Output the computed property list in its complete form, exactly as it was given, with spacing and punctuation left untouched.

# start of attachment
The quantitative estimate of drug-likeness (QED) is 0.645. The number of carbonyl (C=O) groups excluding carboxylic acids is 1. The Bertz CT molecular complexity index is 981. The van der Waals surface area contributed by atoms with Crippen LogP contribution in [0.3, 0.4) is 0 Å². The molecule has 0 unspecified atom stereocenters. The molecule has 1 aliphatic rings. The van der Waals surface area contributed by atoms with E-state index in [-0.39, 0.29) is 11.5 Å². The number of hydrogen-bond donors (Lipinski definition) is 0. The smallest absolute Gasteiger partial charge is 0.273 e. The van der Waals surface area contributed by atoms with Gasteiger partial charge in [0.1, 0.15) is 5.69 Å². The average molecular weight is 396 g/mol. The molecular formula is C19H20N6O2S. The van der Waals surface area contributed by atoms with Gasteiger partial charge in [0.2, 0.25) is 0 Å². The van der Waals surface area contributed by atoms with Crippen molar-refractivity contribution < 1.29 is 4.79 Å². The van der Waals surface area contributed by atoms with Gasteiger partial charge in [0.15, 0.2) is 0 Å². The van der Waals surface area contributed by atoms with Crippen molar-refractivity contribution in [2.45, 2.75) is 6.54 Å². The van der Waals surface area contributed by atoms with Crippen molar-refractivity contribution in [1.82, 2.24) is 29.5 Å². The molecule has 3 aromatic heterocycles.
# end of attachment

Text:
The quantitative estimate of drug-likeness (QED) is 0.645. The number of carbonyl (C=O) groups excluding carboxylic acids is 1. The Bertz CT molecular complexity index is 981. The van der Waals surface area contributed by atoms with Crippen LogP contribution in [0.3, 0.4) is 0 Å². The molecule has 0 unspecified atom stereocenters. The molecule has 1 aliphatic rings. The van der Waals surface area contributed by atoms with E-state index in [-0.39, 0.29) is 11.5 Å². The number of hydrogen-bond donors (Lipinski definition) is 0. The smallest absolute Gasteiger partial charge is 0.273 e. The van der Waals surface area contributed by atoms with Gasteiger partial charge in [0.1, 0.15) is 5.69 Å². The average molecular weight is 396 g/mol. The molecular formula is C19H20N6O2S. The van der Waals surface area contributed by atoms with Gasteiger partial charge in [0.2, 0.25) is 0 Å². The van der Waals surface area contributed by atoms with Crippen molar-refractivity contribution < 1.29 is 4.79 Å². The van der Waals surface area contributed by atoms with Gasteiger partial charge in [0.15, 0.2) is 0 Å². The van der Waals surface area contributed by atoms with Crippen molar-refractivity contribution in [2.45, 2.75) is 6.54 Å². The van der Waals surface area contributed by atoms with Crippen molar-refractivity contribution in [1.82, 2.24) is 29.5 Å². The molecule has 3 aromatic heterocycles.